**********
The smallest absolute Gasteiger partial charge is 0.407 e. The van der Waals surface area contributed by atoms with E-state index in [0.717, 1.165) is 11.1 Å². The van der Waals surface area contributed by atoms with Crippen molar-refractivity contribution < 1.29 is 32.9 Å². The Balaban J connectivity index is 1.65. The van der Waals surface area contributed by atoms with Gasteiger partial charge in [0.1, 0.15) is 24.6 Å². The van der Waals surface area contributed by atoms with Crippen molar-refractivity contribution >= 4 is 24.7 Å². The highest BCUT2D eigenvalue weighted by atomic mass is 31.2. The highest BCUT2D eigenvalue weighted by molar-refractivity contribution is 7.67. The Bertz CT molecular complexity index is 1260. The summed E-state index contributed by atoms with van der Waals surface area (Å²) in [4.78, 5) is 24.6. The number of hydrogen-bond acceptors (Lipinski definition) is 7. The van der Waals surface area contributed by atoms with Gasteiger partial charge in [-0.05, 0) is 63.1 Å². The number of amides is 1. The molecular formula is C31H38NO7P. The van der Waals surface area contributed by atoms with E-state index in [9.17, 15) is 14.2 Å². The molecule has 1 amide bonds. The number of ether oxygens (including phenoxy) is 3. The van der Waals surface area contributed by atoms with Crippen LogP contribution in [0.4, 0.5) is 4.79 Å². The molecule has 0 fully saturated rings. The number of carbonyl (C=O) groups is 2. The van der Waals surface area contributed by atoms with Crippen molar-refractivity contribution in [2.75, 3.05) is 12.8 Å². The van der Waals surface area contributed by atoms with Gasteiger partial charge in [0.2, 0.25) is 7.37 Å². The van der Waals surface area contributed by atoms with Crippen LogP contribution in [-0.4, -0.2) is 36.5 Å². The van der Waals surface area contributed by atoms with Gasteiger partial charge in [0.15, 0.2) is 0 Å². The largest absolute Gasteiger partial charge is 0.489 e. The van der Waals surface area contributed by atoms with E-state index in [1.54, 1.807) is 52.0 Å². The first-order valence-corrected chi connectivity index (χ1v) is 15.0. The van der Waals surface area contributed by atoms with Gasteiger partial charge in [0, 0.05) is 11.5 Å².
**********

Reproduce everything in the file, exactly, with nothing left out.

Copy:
The smallest absolute Gasteiger partial charge is 0.407 e. The van der Waals surface area contributed by atoms with E-state index in [0.717, 1.165) is 11.1 Å². The van der Waals surface area contributed by atoms with Crippen molar-refractivity contribution < 1.29 is 32.9 Å². The Balaban J connectivity index is 1.65. The van der Waals surface area contributed by atoms with Gasteiger partial charge in [0.1, 0.15) is 24.6 Å². The van der Waals surface area contributed by atoms with Crippen molar-refractivity contribution >= 4 is 24.7 Å². The highest BCUT2D eigenvalue weighted by atomic mass is 31.2. The highest BCUT2D eigenvalue weighted by molar-refractivity contribution is 7.67. The Bertz CT molecular complexity index is 1260. The summed E-state index contributed by atoms with van der Waals surface area (Å²) in [4.78, 5) is 24.6. The number of hydrogen-bond acceptors (Lipinski definition) is 7. The van der Waals surface area contributed by atoms with Gasteiger partial charge in [-0.05, 0) is 63.1 Å². The number of amides is 1. The molecular formula is C31H38NO7P. The van der Waals surface area contributed by atoms with E-state index in [9.17, 15) is 14.2 Å². The molecule has 1 amide bonds. The number of ether oxygens (including phenoxy) is 3. The van der Waals surface area contributed by atoms with Crippen LogP contribution in [0.4, 0.5) is 4.79 Å². The molecule has 0 fully saturated rings. The number of carbonyl (C=O) groups is 2. The van der Waals surface area contributed by atoms with Crippen molar-refractivity contribution in [2.75, 3.05) is 12.8 Å². The van der Waals surface area contributed by atoms with Gasteiger partial charge in [0.2, 0.25) is 7.37 Å². The van der Waals surface area contributed by atoms with Crippen LogP contribution in [-0.4, -0.2) is 36.5 Å². The van der Waals surface area contributed by atoms with Gasteiger partial charge in [0.15, 0.2) is 0 Å². The largest absolute Gasteiger partial charge is 0.489 e. The van der Waals surface area contributed by atoms with E-state index in [1.54, 1.807) is 52.0 Å². The first-order valence-corrected chi connectivity index (χ1v) is 15.0. The van der Waals surface area contributed by atoms with Gasteiger partial charge in [0, 0.05) is 11.5 Å².